Now with B+ applied by the closure of R384, tube Tf1 can be rendered conducting upon the receipt of pulses from multivibrator 26. This energizes relay R4, which closes 12.481 placing.; B+ on resistor 76 via the: lower contact of R384, lead 7-7, R481, and lead- 7S, causing the closure of'relay- R4. Switch R282 breaks thecircuit to the systolic valvev actuatingcoil, causing valve 19, to close, and` the systolic pressure to be captured? by-meten 20.

SwitchY R483 removes B+ from relay R5 -supplied thereto by lead 79, causing relay R5 to be rie-energized and to open. The relay R5 is of; the slow release type, allowing time for ally actions to be complete before end;- ingfthecycle.

After the short delay whenV R5 opens, switchV R581,y re.- moves the` +24 volts from the rapid deflate solenoid, causing valve 39l to return to its unenergized; open state and rapidly exhaust the pressure system. Itr also places the +250 volts from source itil on the cycle-complete lamp 81, causing it to light.

Ignoring R582 for the moment, R583 serveszto remove B+ from tube so that any remote possibility ofr a relay cycle being inadvertently initiated, causing the: relays to chatter, is completely eliminated.

Switch R583 along with R582 serves anz additional very importantV purpose. Sincerelay. R5 controlsnormally open valve 39, itsunenergized state must be open; that is, when no energy is supplied to the circuit, it mustl beropen, Furthermore, it mustalso function tol open at the end of the cycle to exhaustv the pressure from the system. Thus it is required, to be open. when the circuitisv not energizedl (e. g., power failure) and is also to go from closed to open atthe endof the cycle, at which time. the circuit is energized. In other words, relay R5 must be closed immediately upon the application of energy to the unit.

Such action is accomplished by lead Sil. Since R583 normally rests against' its lower contact, any B+ applied to the circuit will be carriedv by lead 86 to resistor 76. This means that R4 is energized the momentthe circuit is plugged into a voltage supply. The closing of R11 assures that R5 will' remain open for the time that the circuit is energized but during which no cycle is initiated. In` this way4 itis` impossible for pressure to build up in the system when the device is.: plugged in but not being since relay R4 has no such delay circuit.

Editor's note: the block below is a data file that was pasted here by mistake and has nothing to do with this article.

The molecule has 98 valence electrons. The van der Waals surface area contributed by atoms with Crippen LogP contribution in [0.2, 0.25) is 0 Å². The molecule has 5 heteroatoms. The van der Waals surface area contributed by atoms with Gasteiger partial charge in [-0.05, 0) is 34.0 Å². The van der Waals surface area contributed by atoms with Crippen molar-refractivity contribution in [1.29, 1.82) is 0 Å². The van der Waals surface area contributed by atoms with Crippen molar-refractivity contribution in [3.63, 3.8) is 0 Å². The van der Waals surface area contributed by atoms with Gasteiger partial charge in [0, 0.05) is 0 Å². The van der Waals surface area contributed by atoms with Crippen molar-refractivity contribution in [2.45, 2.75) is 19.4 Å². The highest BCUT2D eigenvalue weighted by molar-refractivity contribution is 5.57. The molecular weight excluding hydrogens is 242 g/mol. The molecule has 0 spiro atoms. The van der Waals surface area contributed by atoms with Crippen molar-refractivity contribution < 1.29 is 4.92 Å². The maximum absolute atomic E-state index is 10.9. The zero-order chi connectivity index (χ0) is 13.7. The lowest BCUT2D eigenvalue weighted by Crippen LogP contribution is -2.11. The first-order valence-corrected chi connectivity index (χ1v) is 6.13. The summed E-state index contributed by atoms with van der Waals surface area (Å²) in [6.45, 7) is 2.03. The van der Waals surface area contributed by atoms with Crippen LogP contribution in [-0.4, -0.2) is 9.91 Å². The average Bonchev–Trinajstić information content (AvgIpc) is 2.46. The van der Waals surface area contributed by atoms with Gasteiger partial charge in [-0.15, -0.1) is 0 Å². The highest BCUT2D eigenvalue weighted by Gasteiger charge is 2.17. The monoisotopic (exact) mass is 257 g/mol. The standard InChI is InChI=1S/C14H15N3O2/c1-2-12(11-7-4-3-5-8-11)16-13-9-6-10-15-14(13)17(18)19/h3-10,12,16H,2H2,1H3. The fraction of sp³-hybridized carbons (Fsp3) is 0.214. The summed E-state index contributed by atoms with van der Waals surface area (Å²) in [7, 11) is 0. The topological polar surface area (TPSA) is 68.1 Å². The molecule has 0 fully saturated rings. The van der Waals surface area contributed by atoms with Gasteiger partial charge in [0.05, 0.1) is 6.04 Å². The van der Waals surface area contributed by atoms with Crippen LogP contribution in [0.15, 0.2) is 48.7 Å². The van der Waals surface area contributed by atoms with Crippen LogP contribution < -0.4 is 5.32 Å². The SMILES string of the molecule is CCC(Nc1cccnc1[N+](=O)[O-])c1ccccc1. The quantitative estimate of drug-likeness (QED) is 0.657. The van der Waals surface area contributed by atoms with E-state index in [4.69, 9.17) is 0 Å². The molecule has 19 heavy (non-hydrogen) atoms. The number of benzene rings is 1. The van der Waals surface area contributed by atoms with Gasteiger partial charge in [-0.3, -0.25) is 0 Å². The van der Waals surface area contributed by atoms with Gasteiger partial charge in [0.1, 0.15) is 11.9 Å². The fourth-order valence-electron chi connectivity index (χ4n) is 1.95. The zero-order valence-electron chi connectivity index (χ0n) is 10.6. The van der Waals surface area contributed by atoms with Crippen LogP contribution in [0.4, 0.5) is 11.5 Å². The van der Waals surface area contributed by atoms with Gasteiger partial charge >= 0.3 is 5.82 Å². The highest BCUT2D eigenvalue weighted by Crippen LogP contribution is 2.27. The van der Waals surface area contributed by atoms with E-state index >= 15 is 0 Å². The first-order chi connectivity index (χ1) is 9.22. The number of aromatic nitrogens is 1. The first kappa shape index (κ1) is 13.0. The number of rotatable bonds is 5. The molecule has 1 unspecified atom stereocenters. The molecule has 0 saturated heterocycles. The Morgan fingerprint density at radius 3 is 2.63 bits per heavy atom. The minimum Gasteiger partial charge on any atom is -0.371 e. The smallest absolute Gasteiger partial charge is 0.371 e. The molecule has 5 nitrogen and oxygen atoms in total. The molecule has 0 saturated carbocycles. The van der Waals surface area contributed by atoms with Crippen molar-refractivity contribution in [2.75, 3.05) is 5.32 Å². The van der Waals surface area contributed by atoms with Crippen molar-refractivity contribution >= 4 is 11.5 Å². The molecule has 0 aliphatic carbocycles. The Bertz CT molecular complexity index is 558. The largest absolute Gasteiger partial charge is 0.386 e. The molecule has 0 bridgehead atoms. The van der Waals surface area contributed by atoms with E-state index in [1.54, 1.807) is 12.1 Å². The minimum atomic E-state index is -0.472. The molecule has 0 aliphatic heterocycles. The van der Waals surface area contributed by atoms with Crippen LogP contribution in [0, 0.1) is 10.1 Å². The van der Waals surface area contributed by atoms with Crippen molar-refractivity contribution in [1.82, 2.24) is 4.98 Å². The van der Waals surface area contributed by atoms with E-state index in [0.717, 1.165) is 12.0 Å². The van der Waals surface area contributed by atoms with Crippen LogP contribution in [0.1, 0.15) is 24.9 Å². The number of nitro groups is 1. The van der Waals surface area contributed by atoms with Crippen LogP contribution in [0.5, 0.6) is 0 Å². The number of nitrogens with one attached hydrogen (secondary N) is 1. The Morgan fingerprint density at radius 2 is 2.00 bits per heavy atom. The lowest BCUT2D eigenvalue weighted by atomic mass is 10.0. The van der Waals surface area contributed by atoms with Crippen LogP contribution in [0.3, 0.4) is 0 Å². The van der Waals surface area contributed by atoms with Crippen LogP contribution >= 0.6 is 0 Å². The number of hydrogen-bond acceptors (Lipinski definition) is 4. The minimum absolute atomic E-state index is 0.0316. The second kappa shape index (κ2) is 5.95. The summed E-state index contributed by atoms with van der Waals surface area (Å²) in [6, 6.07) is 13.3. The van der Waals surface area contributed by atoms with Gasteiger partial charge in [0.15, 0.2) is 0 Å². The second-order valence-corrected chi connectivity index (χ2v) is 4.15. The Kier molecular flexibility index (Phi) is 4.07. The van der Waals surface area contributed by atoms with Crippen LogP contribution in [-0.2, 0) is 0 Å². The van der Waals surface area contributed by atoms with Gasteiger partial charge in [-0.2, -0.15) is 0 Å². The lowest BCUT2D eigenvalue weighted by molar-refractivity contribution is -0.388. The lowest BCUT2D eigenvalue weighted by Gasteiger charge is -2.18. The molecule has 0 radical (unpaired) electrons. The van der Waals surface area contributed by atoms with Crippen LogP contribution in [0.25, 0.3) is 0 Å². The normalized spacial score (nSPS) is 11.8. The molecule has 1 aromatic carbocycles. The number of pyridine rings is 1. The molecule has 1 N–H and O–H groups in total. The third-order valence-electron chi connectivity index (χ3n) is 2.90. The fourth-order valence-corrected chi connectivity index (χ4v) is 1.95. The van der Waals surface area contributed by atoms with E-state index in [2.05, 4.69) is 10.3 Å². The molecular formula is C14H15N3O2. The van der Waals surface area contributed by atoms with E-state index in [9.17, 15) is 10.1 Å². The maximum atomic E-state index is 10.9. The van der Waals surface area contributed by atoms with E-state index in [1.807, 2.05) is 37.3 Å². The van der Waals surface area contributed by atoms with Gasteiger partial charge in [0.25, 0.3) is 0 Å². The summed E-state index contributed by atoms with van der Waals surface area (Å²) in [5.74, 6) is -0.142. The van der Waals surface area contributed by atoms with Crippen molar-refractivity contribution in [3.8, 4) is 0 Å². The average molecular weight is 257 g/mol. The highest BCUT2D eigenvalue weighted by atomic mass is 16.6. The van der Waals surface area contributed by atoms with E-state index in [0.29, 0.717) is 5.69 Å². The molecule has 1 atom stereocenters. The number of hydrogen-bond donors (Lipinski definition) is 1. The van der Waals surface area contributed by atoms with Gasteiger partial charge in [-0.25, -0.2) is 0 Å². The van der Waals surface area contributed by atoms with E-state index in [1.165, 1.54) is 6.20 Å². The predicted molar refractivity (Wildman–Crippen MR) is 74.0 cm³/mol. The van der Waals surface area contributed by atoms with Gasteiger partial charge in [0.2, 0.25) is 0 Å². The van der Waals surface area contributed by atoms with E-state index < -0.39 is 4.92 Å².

1 l usedysince, with relay Rf, positively positioned closed, relay R Vis held open, thusl keeping yrapid deflate valve 39 open. v Likewise R582 places vB-lon tube v'Isfvia lead 82, causing relay R3 to`close and puts B+ on resistor 83, vclosing relay R2. Y

In other words, R582 and R583, since they are in the normally open or down position, are used to position-the relays in the end-of-cycle position immediately upon pluggingfin the device to a voltage supplyby closing'relays R2-R4. Then, when `either S1 or S2 is momentarily opened, relays R2 and R4 are deenergized open and assume the start-of-cycle position. The switch opening causes R5 to be energized from separate B+ source 101, causing R5 to close and likewise assume its startof-cycle position.

'In orderto insure that with the initial energization of the circuit relay R5 will be open, a time delay consisting of resistor 102 i'and capacitor 103 is incorporated in the circuit lof relay R5. Thus plugging in the circuit will serve to close relay R4 through'R5S3 andV lead82,

relay R4 is closed before relay R5 has a chance vto close. As can be seen from the drawing, the closure of R4 by means of switch RSa'removes power from Arelay R5 and insures that it will remain open until relay R4 is subsequently opened -upon the initiation of a measuring cycle. It has been Anoted. that applicants invention incorporatesa verification, for time delay, in the pressure'system before veach pressure reading. This is accomplished by means vof'tube T3 shown in Fig. 3B. Upon 4thereception of the rst diastolic pressure value pulse, for example, T1